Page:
Special Issue "Iron Oxide-Copper-gold (IOCG) Deposits"

A special issue of Minerals (ISSN 2075-163X). This special issue belongs to the section "Mineral Deposits".

Deadline for manuscript submissions: closed (20 April 2019)

Special Issue Editor

Guest Editor
Prof. Fernando Henriquez

Departamento de Ingeniería en Minas, Facultad de Ingeniería, Universidad de Santiago de Chile, Chile
Website | E-Mail
Interests: economic geology; mineralogy, geochemestry; volcanology; metalogenesis; ore petrology; ore deposits exploration; iron ore magma; IOA and IOCG deposits

Special Issue Information

Dear Colleagues,

The discovery of the Olympic Dam, and its definition as a new type of copper deposit with important resources and other commodities (Fe, Au, U) and Iron Oxide-Copper-Gold (IOCG) deposits, has caused great interest in formation processes and characteristic guidelines that are useful for their exploration. New discoveries have emphasized a hydrothermal origin of these deposits but the metal source, and especially the relationship with IOA (Iron oxide-apatite, or Kiruna type) deposits, are still discussed. This Special Issue aims to bring together new discoveries, studies in the areas of mineralogy, alteration, genesis, classification and structural control, and to review the current state-of-the-art in terms of knowledge. We welcome studies from all these areas, including new geological models and exploration guides.

Prof. Fernando Henriquez
Guest Editor

Manuscript Submission Information

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Keywords

  • IOCG
  • IOA
  • Kiruna
  • genesis
  • classification
  • characteristics
  • alteration
  • magnetite
  • hematite
  • sulfides
  • breccias

Published Papers (1 paper)

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Research

Open AccessFeature PaperArticle
Silician Magnetite from the Copiapó Nordeste Prospect of Northern Chile and Its Implication for Ore-Forming Conditions of Iron Oxide–Copper–Gold Deposits
Minerals 2018, 8(11), 529; https://doi.org/10.3390/min8110529
Received: 20 September 2018 / Revised: 4 November 2018 / Accepted: 9 November 2018 / Published: 14 November 2018
PDF Full-text (2728 KB) | HTML Full-text | XML Full-text
Abstract
Silica-bearing magnetite was recognized in the Copiapó Nordeste prospect as the first documented occurrence in Chilean iron oxide–copper–gold (IOCG) deposits. The SiO2-rich magnetite termed silician magnetite occurs in early calcic to potassic alteration zones as orderly oscillatory layers in polyhedral magnetite [...] Read more.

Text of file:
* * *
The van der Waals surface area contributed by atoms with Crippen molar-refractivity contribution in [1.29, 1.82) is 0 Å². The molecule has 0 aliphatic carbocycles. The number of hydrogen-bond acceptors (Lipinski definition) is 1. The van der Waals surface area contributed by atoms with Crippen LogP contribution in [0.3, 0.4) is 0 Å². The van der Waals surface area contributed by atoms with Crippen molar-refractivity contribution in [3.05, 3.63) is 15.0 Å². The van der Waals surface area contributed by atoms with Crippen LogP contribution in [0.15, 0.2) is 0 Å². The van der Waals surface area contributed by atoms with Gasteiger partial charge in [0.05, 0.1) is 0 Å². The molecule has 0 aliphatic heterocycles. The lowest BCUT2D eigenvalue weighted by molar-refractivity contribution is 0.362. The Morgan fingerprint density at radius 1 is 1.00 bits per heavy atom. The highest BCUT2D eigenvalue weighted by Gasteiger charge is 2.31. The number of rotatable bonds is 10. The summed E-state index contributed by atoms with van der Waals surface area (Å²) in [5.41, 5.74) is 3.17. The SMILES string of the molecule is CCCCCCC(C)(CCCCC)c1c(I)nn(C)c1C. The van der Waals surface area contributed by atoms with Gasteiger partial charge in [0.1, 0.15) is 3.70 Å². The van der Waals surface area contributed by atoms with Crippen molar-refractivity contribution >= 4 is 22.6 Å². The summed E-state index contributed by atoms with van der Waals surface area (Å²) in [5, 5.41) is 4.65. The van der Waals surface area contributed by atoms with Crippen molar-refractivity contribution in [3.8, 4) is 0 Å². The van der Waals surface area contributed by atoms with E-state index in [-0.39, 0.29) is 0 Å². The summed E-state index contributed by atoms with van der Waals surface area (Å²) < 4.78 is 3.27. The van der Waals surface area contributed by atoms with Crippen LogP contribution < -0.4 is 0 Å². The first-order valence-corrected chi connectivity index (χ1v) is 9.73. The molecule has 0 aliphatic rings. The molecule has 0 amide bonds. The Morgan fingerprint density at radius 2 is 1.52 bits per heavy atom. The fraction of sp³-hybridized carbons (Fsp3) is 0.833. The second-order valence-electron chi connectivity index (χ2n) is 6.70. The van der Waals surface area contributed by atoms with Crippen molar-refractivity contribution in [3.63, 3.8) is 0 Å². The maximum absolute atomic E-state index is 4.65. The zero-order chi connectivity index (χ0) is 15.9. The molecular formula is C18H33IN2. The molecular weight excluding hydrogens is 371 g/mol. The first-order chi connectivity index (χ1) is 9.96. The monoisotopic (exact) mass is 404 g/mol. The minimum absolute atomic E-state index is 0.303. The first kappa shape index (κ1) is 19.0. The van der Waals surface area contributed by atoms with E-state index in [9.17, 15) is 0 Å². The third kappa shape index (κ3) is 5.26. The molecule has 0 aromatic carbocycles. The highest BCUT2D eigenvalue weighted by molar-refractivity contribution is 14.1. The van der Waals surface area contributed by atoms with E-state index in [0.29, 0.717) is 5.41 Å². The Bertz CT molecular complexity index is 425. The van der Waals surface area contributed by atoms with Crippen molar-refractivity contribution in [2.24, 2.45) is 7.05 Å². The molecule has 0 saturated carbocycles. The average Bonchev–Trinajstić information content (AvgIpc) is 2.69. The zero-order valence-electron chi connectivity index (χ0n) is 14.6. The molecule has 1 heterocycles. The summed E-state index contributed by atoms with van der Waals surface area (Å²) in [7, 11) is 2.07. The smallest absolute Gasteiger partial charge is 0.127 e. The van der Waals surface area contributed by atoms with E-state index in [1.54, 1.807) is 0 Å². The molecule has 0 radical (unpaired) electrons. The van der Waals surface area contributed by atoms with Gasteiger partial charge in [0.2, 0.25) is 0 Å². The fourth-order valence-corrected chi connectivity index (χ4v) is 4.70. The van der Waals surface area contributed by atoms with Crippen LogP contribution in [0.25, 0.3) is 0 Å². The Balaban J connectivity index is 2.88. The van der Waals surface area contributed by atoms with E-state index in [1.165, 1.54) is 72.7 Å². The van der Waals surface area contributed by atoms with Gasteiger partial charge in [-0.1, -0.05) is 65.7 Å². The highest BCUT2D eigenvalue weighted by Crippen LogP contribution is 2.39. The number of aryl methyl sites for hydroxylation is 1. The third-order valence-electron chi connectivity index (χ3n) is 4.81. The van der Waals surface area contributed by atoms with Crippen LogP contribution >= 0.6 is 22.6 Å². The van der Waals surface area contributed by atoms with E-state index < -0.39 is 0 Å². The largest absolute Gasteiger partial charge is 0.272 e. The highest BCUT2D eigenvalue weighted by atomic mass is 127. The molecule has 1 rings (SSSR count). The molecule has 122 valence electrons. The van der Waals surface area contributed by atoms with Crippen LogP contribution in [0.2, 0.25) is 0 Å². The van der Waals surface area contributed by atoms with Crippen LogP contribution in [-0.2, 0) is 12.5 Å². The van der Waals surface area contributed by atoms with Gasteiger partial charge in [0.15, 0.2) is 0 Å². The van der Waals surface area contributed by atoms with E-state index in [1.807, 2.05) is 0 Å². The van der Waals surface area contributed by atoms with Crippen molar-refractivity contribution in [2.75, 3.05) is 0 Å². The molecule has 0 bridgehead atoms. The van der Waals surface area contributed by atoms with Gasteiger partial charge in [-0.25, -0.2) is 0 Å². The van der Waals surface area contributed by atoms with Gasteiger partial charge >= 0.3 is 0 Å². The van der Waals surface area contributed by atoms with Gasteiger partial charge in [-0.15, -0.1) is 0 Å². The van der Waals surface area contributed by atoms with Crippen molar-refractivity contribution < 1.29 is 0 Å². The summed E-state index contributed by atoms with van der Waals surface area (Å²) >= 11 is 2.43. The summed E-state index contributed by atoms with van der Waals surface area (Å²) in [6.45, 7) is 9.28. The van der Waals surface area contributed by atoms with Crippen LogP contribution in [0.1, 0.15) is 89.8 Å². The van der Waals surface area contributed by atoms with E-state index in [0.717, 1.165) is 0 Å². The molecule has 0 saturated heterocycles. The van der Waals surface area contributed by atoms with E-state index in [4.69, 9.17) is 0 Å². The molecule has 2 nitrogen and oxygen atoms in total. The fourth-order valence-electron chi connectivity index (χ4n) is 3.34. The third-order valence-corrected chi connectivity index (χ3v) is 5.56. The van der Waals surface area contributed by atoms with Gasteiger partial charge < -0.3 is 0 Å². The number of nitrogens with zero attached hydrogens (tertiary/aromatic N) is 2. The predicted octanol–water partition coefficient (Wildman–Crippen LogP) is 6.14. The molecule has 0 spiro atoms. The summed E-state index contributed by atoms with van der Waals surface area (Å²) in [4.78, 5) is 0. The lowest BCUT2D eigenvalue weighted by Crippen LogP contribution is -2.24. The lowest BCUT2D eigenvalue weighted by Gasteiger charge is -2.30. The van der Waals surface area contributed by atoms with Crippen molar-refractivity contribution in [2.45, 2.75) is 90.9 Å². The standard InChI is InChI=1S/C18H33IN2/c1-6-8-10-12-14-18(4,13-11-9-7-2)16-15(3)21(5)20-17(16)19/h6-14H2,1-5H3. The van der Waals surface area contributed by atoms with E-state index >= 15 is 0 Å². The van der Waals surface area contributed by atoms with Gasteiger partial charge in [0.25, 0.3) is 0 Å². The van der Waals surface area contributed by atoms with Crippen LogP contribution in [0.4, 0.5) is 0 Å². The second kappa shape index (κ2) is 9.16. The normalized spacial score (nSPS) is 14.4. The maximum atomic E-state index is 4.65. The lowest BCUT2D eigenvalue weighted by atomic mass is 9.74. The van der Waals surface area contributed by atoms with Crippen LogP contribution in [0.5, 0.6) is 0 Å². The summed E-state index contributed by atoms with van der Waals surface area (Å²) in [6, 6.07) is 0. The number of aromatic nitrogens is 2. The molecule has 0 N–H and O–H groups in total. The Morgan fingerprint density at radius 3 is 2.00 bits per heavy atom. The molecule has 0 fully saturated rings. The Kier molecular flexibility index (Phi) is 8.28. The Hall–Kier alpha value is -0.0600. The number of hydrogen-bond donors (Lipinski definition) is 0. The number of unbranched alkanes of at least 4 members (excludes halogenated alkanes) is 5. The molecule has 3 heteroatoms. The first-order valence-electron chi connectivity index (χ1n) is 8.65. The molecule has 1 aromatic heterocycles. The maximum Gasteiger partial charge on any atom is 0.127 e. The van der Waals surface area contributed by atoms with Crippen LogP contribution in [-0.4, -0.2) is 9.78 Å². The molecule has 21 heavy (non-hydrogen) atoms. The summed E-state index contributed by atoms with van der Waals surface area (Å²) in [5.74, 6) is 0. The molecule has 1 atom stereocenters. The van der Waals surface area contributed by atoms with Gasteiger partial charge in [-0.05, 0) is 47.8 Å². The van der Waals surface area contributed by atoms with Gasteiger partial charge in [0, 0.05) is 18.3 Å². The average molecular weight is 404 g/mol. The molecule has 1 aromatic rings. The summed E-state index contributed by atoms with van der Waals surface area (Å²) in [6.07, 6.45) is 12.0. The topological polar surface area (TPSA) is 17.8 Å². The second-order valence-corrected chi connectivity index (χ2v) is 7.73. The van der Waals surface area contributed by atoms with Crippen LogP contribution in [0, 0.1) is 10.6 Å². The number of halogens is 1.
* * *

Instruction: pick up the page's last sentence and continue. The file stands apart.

Silica-bearing magnetite was recognized in the Copiapó Nordeste prospect as the first documented occurrence in Chilean iron oxide–copper–gold (IOCG) deposits. The SiO2-rich magnetite termed silician magnetite occurs in early calcic to potassic alteration zones as orderly oscillatory layers in polyhedral magnetite and as isolated discrete grains, displaying perceptible optical differences in color and reflectance compared to normal magnetite. Micro-X-ray fluorescence and electron microprobe analyses reveal that silician magnetite has a significant SiO2 content with small amounts of other “impure” components, such as Al2O3, CaO, MgO, TiO2, and MnO. The oscillatory-zoned magnetite is generally enriched in SiO2 (up to 7.5 wt %) compared to the discrete grains. The formation of silician magnetite is explained by the exchange reactions between 2Fe (III) and Si (IV) + Fe (II), with the subordinate reactions between Fe (III) and Al (III) and between 2Fe (II) and Ca (II) + Mg (II). Silician magnetite with high concentrations of SiO2 (3.8–8.9 wt %) was similarly noted in intrusion-related magmatic–hydrothermal deposits including porphyry- and skarn-type deposits. This characteristic suggests that a hydrothermal system of relatively high-temperature and hypersaline fluids could be a substantial factor in the formation of silician magnetite with high SiO2 contents. Full article
(This article belongs to the Special Issue Iron Oxide-Copper-gold (IOCG) Deposits)
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